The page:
The Planning Board has approved a special permit for a non-conforming façade size on a proposed three-story mixed-use building proposed at 310 The Great Road, currently the site of the closed Papa Gino’s.
The special permit waives the minimum requirement for the width of the front façade. As the plan shows, the facade makes up approximately 57 percent of the lot frontage while The Great Road Shawsheen zoning district requires 60 percent.
Board members took the action at an April 13 site-plan review and public hearing. The review is scheduled to continue at a virtual meeting on April 27.
This is not the development’s only non-conformance, with the Zoning Board of Appeals previously granting a variance on the first-floor ceiling height the previous week, allowing it to be 12 feet instead of the bylaw’s 14-foot requirement.
In response to questions from the board regarding sustainability, Atty. Pamela Brown and architect John Caveney noted they will not be including solar panels. However, the development does use sustainable materials and includes an enclosed recycling room and resident bicycle storage.
Board member Amy Lloyd responded, saying that she would like to see solar remain an option as the building is developed, along with possible electric vehicle charging stations for the residents.
The developer has also decided to add a bus shelter to the plan in response to a suggestion from the board. However, members expressed concern that the size of the outcropping on which the bus shelter would go might not be large enough to house it. They suggested adding a larger outcropping at the corner of the lot, mirroring the one directly adjacent to it on the Dunkin’ lot.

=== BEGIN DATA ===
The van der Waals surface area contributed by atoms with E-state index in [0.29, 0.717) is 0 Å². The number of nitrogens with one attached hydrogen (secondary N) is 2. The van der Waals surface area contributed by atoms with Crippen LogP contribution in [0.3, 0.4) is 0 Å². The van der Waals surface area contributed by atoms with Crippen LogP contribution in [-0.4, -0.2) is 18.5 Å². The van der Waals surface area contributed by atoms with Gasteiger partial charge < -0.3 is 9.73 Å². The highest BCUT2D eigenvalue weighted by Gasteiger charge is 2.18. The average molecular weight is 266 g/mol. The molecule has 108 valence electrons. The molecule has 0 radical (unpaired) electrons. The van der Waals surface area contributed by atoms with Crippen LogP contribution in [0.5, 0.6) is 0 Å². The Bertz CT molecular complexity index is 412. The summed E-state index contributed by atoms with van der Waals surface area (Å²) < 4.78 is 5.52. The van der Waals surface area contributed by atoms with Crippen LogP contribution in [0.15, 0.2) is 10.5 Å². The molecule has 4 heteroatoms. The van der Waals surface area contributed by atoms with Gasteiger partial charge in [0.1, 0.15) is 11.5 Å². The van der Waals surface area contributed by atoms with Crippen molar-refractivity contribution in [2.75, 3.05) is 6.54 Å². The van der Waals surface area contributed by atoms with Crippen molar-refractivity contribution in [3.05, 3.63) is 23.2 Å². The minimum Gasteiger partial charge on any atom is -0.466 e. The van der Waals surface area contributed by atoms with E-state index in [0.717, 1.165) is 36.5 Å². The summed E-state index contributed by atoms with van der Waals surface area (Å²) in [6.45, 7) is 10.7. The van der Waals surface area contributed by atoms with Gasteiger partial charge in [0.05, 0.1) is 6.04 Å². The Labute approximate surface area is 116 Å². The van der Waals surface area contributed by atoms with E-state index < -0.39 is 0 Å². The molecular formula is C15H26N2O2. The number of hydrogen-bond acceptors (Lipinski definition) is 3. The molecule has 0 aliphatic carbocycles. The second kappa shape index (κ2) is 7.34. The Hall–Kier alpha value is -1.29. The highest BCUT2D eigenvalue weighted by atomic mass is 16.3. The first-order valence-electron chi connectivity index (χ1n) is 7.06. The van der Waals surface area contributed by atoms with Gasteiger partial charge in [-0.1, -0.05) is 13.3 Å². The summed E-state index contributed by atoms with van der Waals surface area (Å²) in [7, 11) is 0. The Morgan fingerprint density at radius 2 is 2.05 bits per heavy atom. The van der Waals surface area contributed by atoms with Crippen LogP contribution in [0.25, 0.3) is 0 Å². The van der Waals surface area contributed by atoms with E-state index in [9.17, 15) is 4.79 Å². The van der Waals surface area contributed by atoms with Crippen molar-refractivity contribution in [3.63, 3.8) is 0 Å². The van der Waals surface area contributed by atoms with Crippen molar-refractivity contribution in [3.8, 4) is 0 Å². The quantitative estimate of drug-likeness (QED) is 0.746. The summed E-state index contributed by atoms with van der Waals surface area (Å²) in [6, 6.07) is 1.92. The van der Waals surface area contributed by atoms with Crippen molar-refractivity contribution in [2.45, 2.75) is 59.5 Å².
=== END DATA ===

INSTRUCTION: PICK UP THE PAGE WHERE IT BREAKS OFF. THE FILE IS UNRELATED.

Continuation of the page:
The issue of stormwater on the property was raised. Members of the board suggested that the developer meet with the Conservation Commission and Department of Public Works to find a solution. Brown also pointed out that, even with the current plan, the stormwater management will be improved over the status quo.
Several residents offered comments at the virtual hearing. Madeleine Kando of Elmbrook Circle said new residential development along that section of The Great Road might make the traffic issue in the area substantially worse. Brown noted that a study showed that the traffic level for the development would be lower than Papa Gino’s traffic level.
Community member Mario Mendes said that he felt that prohibiting the left turn out of the property onto The Great Road would not be an issue for those living and working on the property. Board member Shawn Hanegan agreed. Mendes also suggested making some of the parking along the back of the property porous pavement.
David Powell noted his appreciation for the plan’s goal to revamp the Shawsheen subdistrict. Powell also added that the lot size waiver would be needed for any development that wouldn’t be simply another fast-food restaurant.
Jan van Steenwijk, who has commented on the plan previously in the hearing, pointed out the effect the building would have on cyclists. The building sits fairly close to the road, not leaving much room for a future widening of The Great Road.
Multiple community members also raised an issue with the proposed architecture of the building, saying that it seemed too “blocky” and “charmless”, departing from Bedford’s small-town character. Hanegan pointed out that the goal of the Shawsheen subdistrict is aimed at creating a more commercial feel in the area.